Wilderness Sewing Kits by Kyle R. Ver Steeg II, M.D.

There is a lot to be said for traveling light.  The main reason I am a fan of carrying less gear is because I am lazy.  There are, however, other benefits to traveling light.  For instance, carrying less weight means you can travel faster, farther and arrive more rested.  Given the same amount of calorie intake, I will be able to walk a lot further carrying 10 pounds than someone carrying 80 pounds.  If I can carry a pack under 10 pounds and do just as well, why would I carry an 80 pound pack?

Notice that I said ‘do just as well.’  Whenever I am loading a pack I find myself making compromises on gear.  I would love to have one of the two burner Coleman stoves with 30 gallons of fuel, but it would be a real chore to carry that.  Instead I look for other things to carry that will do almost as well but weigh a lot less.

I do not go to the extremes of cutting my toothbrush in half and other things that the ultralight enthusiasts do.  What I do to lose weight is to carry gear that has more than one use.  Another thing I do is to have gear that I know how to repair and carry the tools needed to repair it.  That way instead of carrying 2 extra shirts, 2 extra pairs of pants and all of the other extras of things that can wear out or tear, I carry a small repair kit.

On a recent trip to Canada to study with Mors Kochanski at Karamat Wilderness Ways, I forgot my sewing kit.  Almost every time I go into the wilderness for more than a couple days I find myself using the sewing kit for one reason or another.  This time, the seat of my Swedish Army Surplus wool pants ripped out.  Thankfully one of the other students, Grizzly Dave, was smart enough to bring a sewing kit and he was kind enough to let me use it.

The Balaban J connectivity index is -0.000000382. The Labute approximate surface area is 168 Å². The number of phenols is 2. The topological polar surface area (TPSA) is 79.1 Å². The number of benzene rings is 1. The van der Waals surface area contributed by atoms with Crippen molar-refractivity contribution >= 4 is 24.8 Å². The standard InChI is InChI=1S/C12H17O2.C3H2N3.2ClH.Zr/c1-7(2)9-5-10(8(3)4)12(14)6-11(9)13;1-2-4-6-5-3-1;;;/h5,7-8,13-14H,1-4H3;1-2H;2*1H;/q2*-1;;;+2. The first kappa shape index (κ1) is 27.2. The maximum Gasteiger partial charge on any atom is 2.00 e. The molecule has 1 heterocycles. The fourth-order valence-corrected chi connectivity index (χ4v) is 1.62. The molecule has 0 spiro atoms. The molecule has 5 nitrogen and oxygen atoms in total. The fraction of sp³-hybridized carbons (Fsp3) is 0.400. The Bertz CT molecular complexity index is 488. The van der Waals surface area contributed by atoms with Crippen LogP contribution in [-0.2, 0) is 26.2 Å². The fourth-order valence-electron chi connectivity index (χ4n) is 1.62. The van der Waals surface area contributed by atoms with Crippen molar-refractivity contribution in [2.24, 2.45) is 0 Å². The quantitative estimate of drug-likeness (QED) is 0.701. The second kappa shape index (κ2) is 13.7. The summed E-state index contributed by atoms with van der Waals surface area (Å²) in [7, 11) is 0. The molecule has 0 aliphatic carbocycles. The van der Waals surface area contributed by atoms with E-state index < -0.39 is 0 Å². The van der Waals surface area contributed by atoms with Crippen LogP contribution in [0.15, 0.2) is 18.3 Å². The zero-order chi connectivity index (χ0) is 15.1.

We got to talking about The Mad Trapper, or Albert Johnson.  He was a wilderness man who escaped into the woods and evaded the Canadian Royal Mounted Police and other units for an extended period of time using minimal gear.  There is a book by Dick North called ‘The Mad Trapper of Rat River.’  One of the more interesting things in the book is a catalogue of the gear found on Albert Johnson at his capture.  He carried very little gear.

One of the ways he was able to go with so little gear is because he brought along the materials and tools to repair everything he used.  He carried a sewing kit and numerous other materials to repair things like his snow shoes.

Every person, man or woman, who spends any serious time in the woods should be very capable clothing and gear.  There is nothing manly about being helpless.  You should know how to repair tears in your clothing and how to sew buttons back on.

I’m planning an extended expedition through jungle and mountains in the next few weeks.  One of the things I am doing is putting together two very good repair kits to carry along.  Here is a video I shot of Grizzly Dave’s sewing kit.  I’ll put together another video of my sewing kits when I get them finished.



Here is a link to learn more about Albert Johnson

Here is a link to ‘The Mad Trapper of Rat River

Mad Trapper Cabin

The Mad Trapper’s destroyed cabin


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